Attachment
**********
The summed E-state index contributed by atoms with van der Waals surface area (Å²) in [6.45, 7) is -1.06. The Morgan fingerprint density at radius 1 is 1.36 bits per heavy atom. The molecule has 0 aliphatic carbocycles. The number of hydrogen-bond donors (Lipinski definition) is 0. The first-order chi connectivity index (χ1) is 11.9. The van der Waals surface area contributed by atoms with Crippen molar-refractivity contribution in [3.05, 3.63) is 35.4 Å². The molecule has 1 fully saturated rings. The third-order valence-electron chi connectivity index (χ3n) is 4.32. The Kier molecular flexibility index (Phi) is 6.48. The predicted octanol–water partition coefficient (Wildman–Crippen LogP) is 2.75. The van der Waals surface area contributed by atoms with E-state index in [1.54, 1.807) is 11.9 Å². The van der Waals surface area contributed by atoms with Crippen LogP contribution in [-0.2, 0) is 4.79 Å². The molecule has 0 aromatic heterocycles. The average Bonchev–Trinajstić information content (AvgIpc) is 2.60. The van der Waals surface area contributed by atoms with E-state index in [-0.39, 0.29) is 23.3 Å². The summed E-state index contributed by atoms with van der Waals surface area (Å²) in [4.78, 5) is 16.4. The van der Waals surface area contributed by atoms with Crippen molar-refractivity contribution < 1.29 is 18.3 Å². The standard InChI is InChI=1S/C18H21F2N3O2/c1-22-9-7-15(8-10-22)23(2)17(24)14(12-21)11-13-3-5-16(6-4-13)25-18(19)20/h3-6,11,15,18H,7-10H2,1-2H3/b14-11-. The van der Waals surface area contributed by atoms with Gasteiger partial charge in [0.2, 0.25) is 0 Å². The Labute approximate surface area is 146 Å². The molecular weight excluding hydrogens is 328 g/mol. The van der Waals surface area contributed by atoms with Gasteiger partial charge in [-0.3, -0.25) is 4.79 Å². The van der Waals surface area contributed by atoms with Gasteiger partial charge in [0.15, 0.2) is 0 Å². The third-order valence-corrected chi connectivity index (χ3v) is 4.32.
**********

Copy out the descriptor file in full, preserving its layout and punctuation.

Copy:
The summed E-state index contributed by atoms with van der Waals surface area (Å²) in [6.45, 7) is -1.06. The Morgan fingerprint density at radius 1 is 1.36 bits per heavy atom. The molecule has 0 aliphatic carbocycles. The number of hydrogen-bond donors (Lipinski definition) is 0. The first-order chi connectivity index (χ1) is 11.9. The van der Waals surface area contributed by atoms with Crippen molar-refractivity contribution in [3.05, 3.63) is 35.4 Å². The molecule has 1 fully saturated rings. The third-order valence-electron chi connectivity index (χ3n) is 4.32. The Kier molecular flexibility index (Phi) is 6.48. The predicted octanol–water partition coefficient (Wildman–Crippen LogP) is 2.75. The van der Waals surface area contributed by atoms with E-state index in [1.54, 1.807) is 11.9 Å². The van der Waals surface area contributed by atoms with Crippen LogP contribution in [-0.2, 0) is 4.79 Å². The molecule has 0 aromatic heterocycles. The average Bonchev–Trinajstić information content (AvgIpc) is 2.60. The van der Waals surface area contributed by atoms with E-state index in [-0.39, 0.29) is 23.3 Å². The summed E-state index contributed by atoms with van der Waals surface area (Å²) in [4.78, 5) is 16.4. The van der Waals surface area contributed by atoms with Crippen molar-refractivity contribution < 1.29 is 18.3 Å². The standard InChI is InChI=1S/C18H21F2N3O2/c1-22-9-7-15(8-10-22)23(2)17(24)14(12-21)11-13-3-5-16(6-4-13)25-18(19)20/h3-6,11,15,18H,7-10H2,1-2H3/b14-11-. The van der Waals surface area contributed by atoms with Gasteiger partial charge in [0.2, 0.25) is 0 Å². The Labute approximate surface area is 146 Å². The molecular weight excluding hydrogens is 328 g/mol. The van der Waals surface area contributed by atoms with Gasteiger partial charge in [-0.3, -0.25) is 4.79 Å². The van der Waals surface area contributed by atoms with Gasteiger partial charge in [0.15, 0.2) is 0 Å². The third-order valence-corrected chi connectivity index (χ3v) is 4.32.